Backblaze offers this perk because we understand that each employee has unique needs for doing their best work: for some it’s noise cancelling headphones, for others it’s a smartwatch to keep them active during the day. We strongly recommend providing your employees with some flexibility in customizing their workspace—especially as they work to make a place (their home) into something it likely wasn’t intended to be (their office).
Advice From One New Hire to Another
On the flip side, there are some things that new hires themselves can do to improve their remote onboarding experience. Shannon Gerard, our new director of Marketing Operations, has worked remotely for the past five years. Her first piece of advice for new hires is to upgrade your internet connection. In an effort to assist with internet costs and upgrades, Backblaze has given employees (who were not remote prior to the shelter-in-place) a monthly stipend/allowance to cover that cost. Shannon said, “When it comes to your internet connection, you need to have a backup plan of some sort, whether that’s connecting to your mobile hotspot or just dialing into the call using your phone. You also need to be prepared to execute your plan quickly because there’s nothing worse than getting kicked off a meeting and taking a while to get back in.”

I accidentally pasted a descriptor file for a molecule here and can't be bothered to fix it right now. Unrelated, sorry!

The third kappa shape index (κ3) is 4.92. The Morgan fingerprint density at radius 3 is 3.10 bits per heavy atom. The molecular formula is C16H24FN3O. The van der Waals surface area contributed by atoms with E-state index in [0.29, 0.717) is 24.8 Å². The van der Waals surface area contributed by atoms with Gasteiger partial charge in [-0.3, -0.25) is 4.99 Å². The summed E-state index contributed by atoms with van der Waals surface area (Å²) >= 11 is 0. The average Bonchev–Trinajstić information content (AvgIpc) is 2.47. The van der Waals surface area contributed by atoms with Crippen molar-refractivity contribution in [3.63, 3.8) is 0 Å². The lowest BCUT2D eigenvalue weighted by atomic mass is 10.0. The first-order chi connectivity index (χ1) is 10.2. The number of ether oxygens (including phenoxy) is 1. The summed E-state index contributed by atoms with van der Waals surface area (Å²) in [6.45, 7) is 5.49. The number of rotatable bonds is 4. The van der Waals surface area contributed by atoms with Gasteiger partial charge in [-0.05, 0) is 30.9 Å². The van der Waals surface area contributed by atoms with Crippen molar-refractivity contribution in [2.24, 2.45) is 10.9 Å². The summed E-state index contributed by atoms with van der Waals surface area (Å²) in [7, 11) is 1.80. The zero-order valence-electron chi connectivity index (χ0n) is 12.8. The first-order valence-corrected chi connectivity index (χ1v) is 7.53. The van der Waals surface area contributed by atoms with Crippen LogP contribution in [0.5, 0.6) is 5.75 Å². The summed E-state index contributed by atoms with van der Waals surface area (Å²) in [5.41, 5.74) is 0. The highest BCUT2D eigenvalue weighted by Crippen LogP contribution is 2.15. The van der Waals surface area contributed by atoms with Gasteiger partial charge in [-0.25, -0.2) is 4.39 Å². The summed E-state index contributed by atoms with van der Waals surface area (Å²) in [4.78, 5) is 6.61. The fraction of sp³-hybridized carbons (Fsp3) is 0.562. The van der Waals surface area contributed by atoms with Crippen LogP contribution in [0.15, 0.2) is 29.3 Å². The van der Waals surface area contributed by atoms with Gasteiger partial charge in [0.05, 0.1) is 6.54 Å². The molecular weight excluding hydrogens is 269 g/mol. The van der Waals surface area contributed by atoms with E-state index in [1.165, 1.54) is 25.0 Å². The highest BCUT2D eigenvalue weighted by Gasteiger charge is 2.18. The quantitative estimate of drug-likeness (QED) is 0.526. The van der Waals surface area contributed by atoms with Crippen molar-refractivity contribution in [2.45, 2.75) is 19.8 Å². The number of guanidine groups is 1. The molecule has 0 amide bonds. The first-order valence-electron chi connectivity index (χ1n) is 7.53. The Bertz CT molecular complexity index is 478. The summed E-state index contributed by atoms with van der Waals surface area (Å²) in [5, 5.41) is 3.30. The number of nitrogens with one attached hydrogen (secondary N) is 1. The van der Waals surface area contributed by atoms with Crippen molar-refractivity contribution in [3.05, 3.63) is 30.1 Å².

She also recommends scheduling brief meet-and-greets with people who you may not be formally meeting as part of your onboarding. “It doesn’t have to be anything super formal,” she explained. “Just a quick introduction so that you can actually meet the person before you start working with them.”
Whether or not someone is a new hire, working remotely can take a toll on their social life. It can also be difficult to share the company culture with the new hire. To solve this challenge, Judith created various virtual social events throughout the week.
We suggest you create similar events that can help your employees socialize with their work friends and help new hires get a sense of the company culture. We have listed a few of the events that Judith initiated below. Feel free to use them as inspiration for your own virtual social events!
- We start off every Monday, Wednesday, and Friday with “Brewtiful Mornings,” where employees gather on Google Hangouts to socialize over a cup of coffee or tea. During these 15-minute sessions (but they always go long), employees talk about everything from their coffee mugs to current events.